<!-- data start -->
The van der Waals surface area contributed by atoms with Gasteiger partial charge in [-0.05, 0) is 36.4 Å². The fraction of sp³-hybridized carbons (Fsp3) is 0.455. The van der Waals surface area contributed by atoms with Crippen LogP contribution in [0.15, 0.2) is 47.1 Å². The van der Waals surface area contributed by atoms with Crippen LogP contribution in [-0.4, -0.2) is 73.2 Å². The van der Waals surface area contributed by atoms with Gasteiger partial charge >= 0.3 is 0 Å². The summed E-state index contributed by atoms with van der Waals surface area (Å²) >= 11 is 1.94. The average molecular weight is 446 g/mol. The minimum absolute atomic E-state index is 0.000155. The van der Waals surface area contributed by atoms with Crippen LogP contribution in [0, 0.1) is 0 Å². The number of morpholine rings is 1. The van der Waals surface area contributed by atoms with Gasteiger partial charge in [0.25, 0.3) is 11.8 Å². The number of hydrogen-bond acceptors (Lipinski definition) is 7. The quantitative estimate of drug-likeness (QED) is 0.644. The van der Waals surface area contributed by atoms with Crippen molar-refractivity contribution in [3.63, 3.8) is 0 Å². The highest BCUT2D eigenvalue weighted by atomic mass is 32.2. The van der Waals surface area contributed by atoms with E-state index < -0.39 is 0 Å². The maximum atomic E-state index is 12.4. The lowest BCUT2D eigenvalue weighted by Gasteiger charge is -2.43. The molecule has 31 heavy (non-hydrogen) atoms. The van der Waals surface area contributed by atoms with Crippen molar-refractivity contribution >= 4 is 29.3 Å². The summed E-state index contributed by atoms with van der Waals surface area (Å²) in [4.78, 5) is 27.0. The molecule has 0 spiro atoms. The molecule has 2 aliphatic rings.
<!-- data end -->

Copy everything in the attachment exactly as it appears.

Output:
The van der Waals surface area contributed by atoms with Gasteiger partial charge in [-0.05, 0) is 36.4 Å². The fraction of sp³-hybridized carbons (Fsp3) is 0.455. The van der Waals surface area contributed by atoms with Crippen LogP contribution in [0.15, 0.2) is 47.1 Å². The van der Waals surface area contributed by atoms with Crippen LogP contribution in [-0.4, -0.2) is 73.2 Å². The van der Waals surface area contributed by atoms with Gasteiger partial charge >= 0.3 is 0 Å². The summed E-state index contributed by atoms with van der Waals surface area (Å²) >= 11 is 1.94. The average molecular weight is 446 g/mol. The minimum absolute atomic E-state index is 0.000155. The van der Waals surface area contributed by atoms with Crippen LogP contribution in [0, 0.1) is 0 Å². The number of morpholine rings is 1. The van der Waals surface area contributed by atoms with Gasteiger partial charge in [0.25, 0.3) is 11.8 Å². The number of hydrogen-bond acceptors (Lipinski definition) is 7. The quantitative estimate of drug-likeness (QED) is 0.644. The van der Waals surface area contributed by atoms with Crippen molar-refractivity contribution in [3.63, 3.8) is 0 Å². The highest BCUT2D eigenvalue weighted by atomic mass is 32.2. The van der Waals surface area contributed by atoms with E-state index < -0.39 is 0 Å². The maximum atomic E-state index is 12.4. The lowest BCUT2D eigenvalue weighted by Gasteiger charge is -2.43. The molecule has 31 heavy (non-hydrogen) atoms. The van der Waals surface area contributed by atoms with Crippen molar-refractivity contribution >= 4 is 29.3 Å². The summed E-state index contributed by atoms with van der Waals surface area (Å²) in [4.78, 5) is 27.0. The molecule has 0 spiro atoms. The molecule has 2 aliphatic rings.